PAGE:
Posts tagged ‘planning’
Water is a biological necessity for all trees, whether in a landscape or woodland setting and must be available over an entire growing season (June through October). Healthy trees are the result of efficient watering; not supplying so much that the roots die from lack of oxygen or too little makes all the difference.
In addition to limited access to cost-sharing, owners of smaller parcels can be faced with significant forest management challenges. Windstorms, insect outbreaks, and diseases can affect woodlands regardless of boundaries. On smaller parcels though, the costs of treatments to reduce impacts can be prohibitively high. This can lead to less treatment, which can lead to worse outbreaks in the long run.
It doesn’t take much land to have fun in the woods. This page has a few ideas to get the family outside in your woods. In addition to being a fun way to spend family time together, time outside on the land can build interest among the whole family in your land, building interest in long-term stewardship.
The high fixed costs associated with managing small parcels can be spread out across more parcels if you’re able to coordinate your forest stewardship activities with nearby woodland owners. Your forester, logger, or local MFA chapter may be able to help you identify other area landowners who might be interested in collaboration.
Foliage diseases my cause conifer needles to turn yellow or brown or drop prematurely. Hardwood leaves may develop yellow, brown, or black spots. These diseases weaken trees by reducing the ability of leaves to produce plant food.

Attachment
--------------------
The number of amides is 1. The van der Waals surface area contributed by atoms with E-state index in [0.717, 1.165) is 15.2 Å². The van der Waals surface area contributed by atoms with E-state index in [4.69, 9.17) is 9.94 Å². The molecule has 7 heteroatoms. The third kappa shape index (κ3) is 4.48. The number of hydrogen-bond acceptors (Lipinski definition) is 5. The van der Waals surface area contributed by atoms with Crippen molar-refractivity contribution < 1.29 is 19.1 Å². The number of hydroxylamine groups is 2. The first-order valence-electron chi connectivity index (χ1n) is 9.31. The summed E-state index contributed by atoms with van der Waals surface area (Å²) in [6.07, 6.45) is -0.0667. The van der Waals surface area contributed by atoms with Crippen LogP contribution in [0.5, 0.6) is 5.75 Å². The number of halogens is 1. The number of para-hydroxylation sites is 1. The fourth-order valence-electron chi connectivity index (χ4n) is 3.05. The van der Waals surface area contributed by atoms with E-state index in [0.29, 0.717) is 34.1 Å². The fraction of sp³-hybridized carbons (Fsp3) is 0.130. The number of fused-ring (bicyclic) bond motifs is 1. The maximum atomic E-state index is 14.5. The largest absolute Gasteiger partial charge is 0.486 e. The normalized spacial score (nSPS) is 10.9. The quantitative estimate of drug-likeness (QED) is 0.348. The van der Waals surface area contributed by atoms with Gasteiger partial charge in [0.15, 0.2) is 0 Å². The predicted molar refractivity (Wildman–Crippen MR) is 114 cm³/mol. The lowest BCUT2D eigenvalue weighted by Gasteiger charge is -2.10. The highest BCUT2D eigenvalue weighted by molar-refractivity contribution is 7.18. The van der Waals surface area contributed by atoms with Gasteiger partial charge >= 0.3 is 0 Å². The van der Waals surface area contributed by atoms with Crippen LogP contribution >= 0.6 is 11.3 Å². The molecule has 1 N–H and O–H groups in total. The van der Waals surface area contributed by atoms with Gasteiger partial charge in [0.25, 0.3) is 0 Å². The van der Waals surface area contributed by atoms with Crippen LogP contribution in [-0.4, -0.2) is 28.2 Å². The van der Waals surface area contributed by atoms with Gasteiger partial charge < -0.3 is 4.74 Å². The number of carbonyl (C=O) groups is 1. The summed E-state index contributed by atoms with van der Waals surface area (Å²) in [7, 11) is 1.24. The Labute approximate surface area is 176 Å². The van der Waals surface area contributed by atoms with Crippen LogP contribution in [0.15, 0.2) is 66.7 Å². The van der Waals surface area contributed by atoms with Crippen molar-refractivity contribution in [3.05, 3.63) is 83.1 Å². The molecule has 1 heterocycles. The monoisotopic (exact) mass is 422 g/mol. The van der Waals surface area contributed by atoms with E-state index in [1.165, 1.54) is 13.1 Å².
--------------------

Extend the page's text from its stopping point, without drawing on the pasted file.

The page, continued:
Forest health is affected by insect outbreaks, diseases, invasive species, regeneration, fire ecology, natural disturbance, and many other factors.
Not all insects and diseases are bad. Native insects and diseases are a normal part of a healthy forest. An example is the periodic defoliation events from forest tent caterpillars (armyworms). Minnesota forests evolved in the presence of these bugs, and they recover quickly from outbreaks.
On the other hand, non-native, introduced insects, diseases, and plant species pose a serious threat. Invasives must be addressed quickly. Diseases like Dutch elm disease, shrub species like buckthorn, and new invasive insects like Gypsy moth and emerald ash borer can cause serious forest health problems. It’s critical that landowners learn to identify these species quickly and keep their woodlands healthy and free from invaders to the greatest degree possible.
The pages in this section are designed to provide basic information about forest health issues in Minnesota. Probably the best source of forest health information in Minnesota is the Forest Insect & Disease Newsletter, published by the MN DNR Division of Forestry.
As more and more invasives enter our woods, forest health can seem daunting at times. But it’s important that we all maintain vigorous, healthy native woodlands to the greatest degree we can. Most forest health threats are far easier to prevent than to eradicate once they’re established. Good luck! Your neighbors, as well as future generations, will thank you for it.
Forest fires are classified as surface, crown, or ground fires based on their manner of spread. Most forest fires in the Midwest are surface fires. They burn only the litter and other small fuels on the forest floor. They may scar the base of large trees and kill small trees.